Lebron, a lifelong Hartford resident, attributes this year of gun violence to the so-called “iron pipeline.” That’s a gun making its way into the hands of someone who shouldn’t have it.
“Guns are looked at as currency,” Lebron said. “When they’re looked at as currency or the opportunity to profit off of them by providing means and motive and opportunity for folks who engage in violence to use these guns is the problem.”
Hartford police say they’ve recovered 196 “unlawfully possessed” firearms so far this year. That’s more than all of 2019.
The ‘Tinder’ And The ‘Spark’
There may not be a one-size-fits-all answer for this spike in gun violence.
One factor that can’t be discounted is the toll the pandemic is taking on mental health. Bronin said as much in a recent interview.
“Many people and many communities are dealing with an extraordinarily heightened level of anxiety and stress – when you have deep, underlying trauma that’s below that, that can be dangerous,” Bronin said.
Hartford city councilman Josh Michtom doesn’t agree with Bronin’s assessment of the spike in gun violence -- at least as it pertains to violent offenders out on bond. He believes only a small percentage of people reoffend after being released. But he agrees that the stress of COVID-19 and the pandemic have provoked a response.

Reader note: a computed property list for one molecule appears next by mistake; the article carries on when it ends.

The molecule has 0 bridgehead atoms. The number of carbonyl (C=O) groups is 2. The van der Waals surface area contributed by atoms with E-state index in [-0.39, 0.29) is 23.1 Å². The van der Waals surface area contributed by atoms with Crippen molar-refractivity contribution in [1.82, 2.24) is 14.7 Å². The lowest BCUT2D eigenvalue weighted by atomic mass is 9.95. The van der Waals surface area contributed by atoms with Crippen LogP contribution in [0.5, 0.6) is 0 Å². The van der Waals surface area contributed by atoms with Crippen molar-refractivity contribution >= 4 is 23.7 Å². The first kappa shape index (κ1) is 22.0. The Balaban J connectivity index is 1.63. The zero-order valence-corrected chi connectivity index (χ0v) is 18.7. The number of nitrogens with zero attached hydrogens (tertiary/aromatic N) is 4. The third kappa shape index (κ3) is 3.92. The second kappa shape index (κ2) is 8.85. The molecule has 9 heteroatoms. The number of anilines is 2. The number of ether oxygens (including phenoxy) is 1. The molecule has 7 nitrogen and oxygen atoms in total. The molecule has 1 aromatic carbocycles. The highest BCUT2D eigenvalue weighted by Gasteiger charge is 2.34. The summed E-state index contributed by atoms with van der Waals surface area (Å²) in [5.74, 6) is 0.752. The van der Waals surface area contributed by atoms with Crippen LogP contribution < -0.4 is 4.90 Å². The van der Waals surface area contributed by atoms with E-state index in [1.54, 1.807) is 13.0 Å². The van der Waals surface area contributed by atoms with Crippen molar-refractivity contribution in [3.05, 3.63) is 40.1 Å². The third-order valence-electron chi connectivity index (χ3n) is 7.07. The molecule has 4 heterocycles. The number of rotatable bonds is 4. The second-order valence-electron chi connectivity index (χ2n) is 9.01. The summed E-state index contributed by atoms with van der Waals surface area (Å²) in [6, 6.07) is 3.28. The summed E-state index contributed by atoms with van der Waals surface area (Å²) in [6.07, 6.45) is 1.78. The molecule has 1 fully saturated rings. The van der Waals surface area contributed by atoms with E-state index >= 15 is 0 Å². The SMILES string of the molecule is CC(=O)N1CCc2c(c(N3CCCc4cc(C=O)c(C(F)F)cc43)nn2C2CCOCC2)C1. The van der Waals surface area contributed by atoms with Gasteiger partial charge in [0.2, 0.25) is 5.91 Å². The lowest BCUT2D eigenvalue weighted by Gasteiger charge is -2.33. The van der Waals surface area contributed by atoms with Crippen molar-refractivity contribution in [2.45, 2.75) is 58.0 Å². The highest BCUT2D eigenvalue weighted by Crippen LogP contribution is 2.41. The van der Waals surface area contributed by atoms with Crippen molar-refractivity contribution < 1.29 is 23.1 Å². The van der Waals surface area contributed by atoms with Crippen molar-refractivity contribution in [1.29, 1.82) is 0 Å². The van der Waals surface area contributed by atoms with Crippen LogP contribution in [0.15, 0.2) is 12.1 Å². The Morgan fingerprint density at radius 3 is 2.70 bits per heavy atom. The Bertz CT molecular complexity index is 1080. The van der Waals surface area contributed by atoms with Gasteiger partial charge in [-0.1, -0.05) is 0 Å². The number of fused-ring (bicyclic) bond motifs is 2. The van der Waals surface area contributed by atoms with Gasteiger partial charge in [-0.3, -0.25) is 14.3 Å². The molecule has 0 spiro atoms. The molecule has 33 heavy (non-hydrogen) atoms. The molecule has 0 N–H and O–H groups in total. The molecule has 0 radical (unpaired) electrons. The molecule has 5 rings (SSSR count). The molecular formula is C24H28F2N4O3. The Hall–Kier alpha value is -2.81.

“We have widespread poverty and a lack of adequate social services. that’s like the dry tinder that’s been there for generations,” Michtom said. “I tend to agree with the mayor that the pandemic is the spark.”
One way the problem of gun violence is being addressed in Hartford is through collaboration with the Connecticut State Police. Michtom says it’s not enough.
“I would like to see a surge in social work,” Michtom said. “I would like to see a surge in recreational services that can be outdoors because I think we’ve been more police forever and we always see some spikes that come and go and we can’t control them.”
But Michtom doesn’t think that the path to a resolution involves more policing.
In response, the mayor’s office characterized law enforcement as an “absolutely necessary piece of the puzzle” in tackling gun violence. Beyond that, his staff said Bronin believes that the city’s investment in the creation of a crisis first responders’ team to respond to calls for service in lieu of the police is another part of the solution.
The mayor’s office also said that it’s seeing a significant decrease over the last three weeks in shootings. But, one that happened Sunday was a grim reminder that gun violence hasn’t gone away: the 22nd homicide of 2020. Guillermo Rivera was killed Sunday. He was 38.